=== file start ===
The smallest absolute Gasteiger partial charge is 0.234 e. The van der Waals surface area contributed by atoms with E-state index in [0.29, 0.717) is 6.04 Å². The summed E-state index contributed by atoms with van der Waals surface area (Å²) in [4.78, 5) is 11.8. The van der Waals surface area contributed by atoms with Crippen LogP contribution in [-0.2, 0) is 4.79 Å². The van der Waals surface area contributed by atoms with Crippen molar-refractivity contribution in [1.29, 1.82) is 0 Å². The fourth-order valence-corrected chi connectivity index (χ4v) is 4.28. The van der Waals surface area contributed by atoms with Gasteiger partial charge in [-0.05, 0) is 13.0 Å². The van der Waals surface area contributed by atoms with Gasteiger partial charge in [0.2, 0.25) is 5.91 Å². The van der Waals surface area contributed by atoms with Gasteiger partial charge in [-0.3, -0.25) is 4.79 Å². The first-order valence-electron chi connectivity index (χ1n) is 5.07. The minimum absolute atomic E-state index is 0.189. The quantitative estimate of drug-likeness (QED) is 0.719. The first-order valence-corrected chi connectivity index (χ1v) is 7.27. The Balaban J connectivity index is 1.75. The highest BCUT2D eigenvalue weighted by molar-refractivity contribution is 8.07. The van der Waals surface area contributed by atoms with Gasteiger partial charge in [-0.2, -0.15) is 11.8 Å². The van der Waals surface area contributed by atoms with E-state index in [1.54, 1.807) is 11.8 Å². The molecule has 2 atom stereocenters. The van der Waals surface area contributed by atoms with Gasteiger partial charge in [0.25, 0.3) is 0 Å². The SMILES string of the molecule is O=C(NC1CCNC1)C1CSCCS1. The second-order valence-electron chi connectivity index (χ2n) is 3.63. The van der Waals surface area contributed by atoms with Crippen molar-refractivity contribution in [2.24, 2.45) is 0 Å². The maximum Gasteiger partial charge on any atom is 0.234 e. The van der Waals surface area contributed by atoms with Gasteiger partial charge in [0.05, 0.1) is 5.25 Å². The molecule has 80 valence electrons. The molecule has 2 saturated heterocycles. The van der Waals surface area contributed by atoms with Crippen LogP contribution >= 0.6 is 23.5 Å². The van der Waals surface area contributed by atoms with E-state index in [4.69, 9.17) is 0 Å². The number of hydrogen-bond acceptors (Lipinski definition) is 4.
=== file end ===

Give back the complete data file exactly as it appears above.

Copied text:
The smallest absolute Gasteiger partial charge is 0.234 e. The van der Waals surface area contributed by atoms with E-state index in [0.29, 0.717) is 6.04 Å². The summed E-state index contributed by atoms with van der Waals surface area (Å²) in [4.78, 5) is 11.8. The van der Waals surface area contributed by atoms with Crippen LogP contribution in [-0.2, 0) is 4.79 Å². The van der Waals surface area contributed by atoms with Crippen molar-refractivity contribution in [1.29, 1.82) is 0 Å². The fourth-order valence-corrected chi connectivity index (χ4v) is 4.28. The van der Waals surface area contributed by atoms with Gasteiger partial charge in [-0.05, 0) is 13.0 Å². The van der Waals surface area contributed by atoms with Gasteiger partial charge in [0.2, 0.25) is 5.91 Å². The van der Waals surface area contributed by atoms with Gasteiger partial charge in [-0.3, -0.25) is 4.79 Å². The first-order valence-electron chi connectivity index (χ1n) is 5.07. The minimum absolute atomic E-state index is 0.189. The quantitative estimate of drug-likeness (QED) is 0.719. The first-order valence-corrected chi connectivity index (χ1v) is 7.27. The Balaban J connectivity index is 1.75. The highest BCUT2D eigenvalue weighted by molar-refractivity contribution is 8.07. The van der Waals surface area contributed by atoms with Gasteiger partial charge in [-0.2, -0.15) is 11.8 Å². The van der Waals surface area contributed by atoms with E-state index in [1.54, 1.807) is 11.8 Å². The molecule has 2 atom stereocenters. The van der Waals surface area contributed by atoms with Gasteiger partial charge in [0.25, 0.3) is 0 Å². The SMILES string of the molecule is O=C(NC1CCNC1)C1CSCCS1. The second-order valence-electron chi connectivity index (χ2n) is 3.63. The van der Waals surface area contributed by atoms with Crippen molar-refractivity contribution in [2.24, 2.45) is 0 Å². The maximum Gasteiger partial charge on any atom is 0.234 e. The van der Waals surface area contributed by atoms with Gasteiger partial charge in [0.05, 0.1) is 5.25 Å². The molecule has 80 valence electrons. The molecule has 2 saturated heterocycles. The van der Waals surface area contributed by atoms with Crippen LogP contribution >= 0.6 is 23.5 Å². The van der Waals surface area contributed by atoms with E-state index in [4.69, 9.17) is 0 Å². The number of hydrogen-bond acceptors (Lipinski definition) is 4.